In my day (the late 80s), sledding was a manic, screeching parade of unsupervised kids hurling themselves down the steepest, most snow-covered hills on anything flat -- store bought sleds, sheet metal, whatever. And while I sometimes put my Old Fart hat on and lament how children are too overprotected these days, I can't argue with the fact that maybe we kids were a little... reckless... when it came to sledding safety.

And kids are apparently still sledding dangerously. According to the most recent Consumer Product Safety Commission (CPSC)statistics, there were 74,000 sledding, snow tubing, and tobogganing-related injuries treated at hospital emergency rooms, doctors' offices and clinics in 2004.

Maybe slamming into a tree at 20 miles per hour isn't "just part of growing up" after all. But fear not -- sledding can still be a joyous childhood activity (as well as great exercise) if some simple precautions are taken.

Here are some tips from the American Academy of Pediatrics and emergency room doctors at Cincinnati Children's Hospital Medical Center:

Make sure your child wears a helmet

Recent reports show that sleds can easily reach speeds of 20-25 mph. About 15 percent of sledding injuries treated in emergency rooms are head injuries, and 43 percent of these are brain injuries.

Helmets are 85 percent effective in preventing brain injuries in children who ride bicycles; experts predict similar success rates in sleds. Hoods and hats are not as effective as a helmet would be in reducing the impact of hitting a fixed object or if thrown from the sled.

Make sure there is constant adult supervision

According to an American Association of Orthopaedic Surgeons study, 71 percent of unsupervised sledding outings ended in injuries. When adults were present to monitor the types of risks taken, however, the injury rate dropped to 29 percent.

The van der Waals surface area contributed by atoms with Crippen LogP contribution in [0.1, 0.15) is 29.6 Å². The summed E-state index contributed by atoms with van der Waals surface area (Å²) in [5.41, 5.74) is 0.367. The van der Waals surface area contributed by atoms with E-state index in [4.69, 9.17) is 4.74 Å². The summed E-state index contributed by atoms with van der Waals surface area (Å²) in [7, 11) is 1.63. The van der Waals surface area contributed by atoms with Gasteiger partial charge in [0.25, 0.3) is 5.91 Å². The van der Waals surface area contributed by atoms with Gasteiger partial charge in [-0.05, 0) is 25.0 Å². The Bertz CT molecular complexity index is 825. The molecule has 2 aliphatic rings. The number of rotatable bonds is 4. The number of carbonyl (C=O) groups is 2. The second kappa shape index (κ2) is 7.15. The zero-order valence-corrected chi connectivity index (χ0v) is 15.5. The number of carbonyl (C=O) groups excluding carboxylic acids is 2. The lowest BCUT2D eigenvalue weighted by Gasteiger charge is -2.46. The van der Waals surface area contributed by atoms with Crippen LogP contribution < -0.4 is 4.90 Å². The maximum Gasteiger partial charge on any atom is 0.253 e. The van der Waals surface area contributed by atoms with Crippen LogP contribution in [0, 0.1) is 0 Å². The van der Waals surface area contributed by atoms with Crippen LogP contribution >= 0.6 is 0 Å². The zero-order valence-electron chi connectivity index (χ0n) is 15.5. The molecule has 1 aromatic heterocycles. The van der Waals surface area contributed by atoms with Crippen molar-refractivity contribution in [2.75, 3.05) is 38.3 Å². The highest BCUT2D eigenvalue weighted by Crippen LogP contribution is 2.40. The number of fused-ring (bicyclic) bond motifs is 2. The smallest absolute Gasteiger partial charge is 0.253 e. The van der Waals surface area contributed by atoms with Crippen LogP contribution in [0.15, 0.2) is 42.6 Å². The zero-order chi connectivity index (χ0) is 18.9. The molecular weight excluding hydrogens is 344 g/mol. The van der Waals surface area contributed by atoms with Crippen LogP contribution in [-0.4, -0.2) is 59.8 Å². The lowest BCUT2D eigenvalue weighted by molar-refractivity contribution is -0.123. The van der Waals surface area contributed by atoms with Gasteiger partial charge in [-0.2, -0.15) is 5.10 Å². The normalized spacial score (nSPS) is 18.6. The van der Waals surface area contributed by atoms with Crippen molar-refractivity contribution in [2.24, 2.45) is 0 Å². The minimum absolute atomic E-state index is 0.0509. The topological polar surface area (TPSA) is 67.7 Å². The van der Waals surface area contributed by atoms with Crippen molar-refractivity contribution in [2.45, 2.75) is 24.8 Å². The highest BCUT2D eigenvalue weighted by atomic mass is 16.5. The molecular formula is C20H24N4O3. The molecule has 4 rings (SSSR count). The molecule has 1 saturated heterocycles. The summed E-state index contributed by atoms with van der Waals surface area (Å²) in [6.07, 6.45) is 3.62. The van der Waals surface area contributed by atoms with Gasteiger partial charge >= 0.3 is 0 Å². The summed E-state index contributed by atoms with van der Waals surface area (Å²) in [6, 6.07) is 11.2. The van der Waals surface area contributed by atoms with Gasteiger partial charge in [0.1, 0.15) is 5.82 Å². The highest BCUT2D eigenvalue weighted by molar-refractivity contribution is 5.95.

Find a safe spot

Look for holes, roots, tree stumps and fences that may be covered in snow. Avoid areas with trees.

Avoid slopes that end in a street, parking lot or pond

Sleds and cars have a hard time stopping on slippery surfaces. Frozen ponds might appear solid, but might not be strong enough to hold a child's weight. Sledding hills should have a flat run off at the end.

Make sure your children wear sensible clothing

Bright colors are easier to spot. Dress them in layers for extra warmth, and don't allow them to stay outside if their clothing becomes wet. Make sure that they are dressed with proper attire including gloves or mittens and a thick jacket or coat.

Make sure your children sit face-forward

It's easier to steer the sled.

Be especially careful with inflatable snow tubes

They move quickly, cannot be steered and, if they hit a bump, can propel children into the air.

Allow only one child down the hill at a time

When children are finished, tell them to move out of the way quickly. Do not allow the next sledder to begin until the previous one is safely off the hill.

Don't allow a child to walk up the same hill that another child is sledding down

Make sure children move out of the way of other children who are coming down the designated sledding path.

Don't use sled substitutes

Cafeteria trays, cardboard boxes and detached automobile hoods may seem like great makeshift sleds, but they are difficult to steer and stop, increasing the risk of injury.

In fact, for the safest ride, use a sled with a steering mechanism.

Use common sense

If a sled won't stop or you think you will hit something, roll off. And never ride on a sled that is being pulled by a moving vehicle.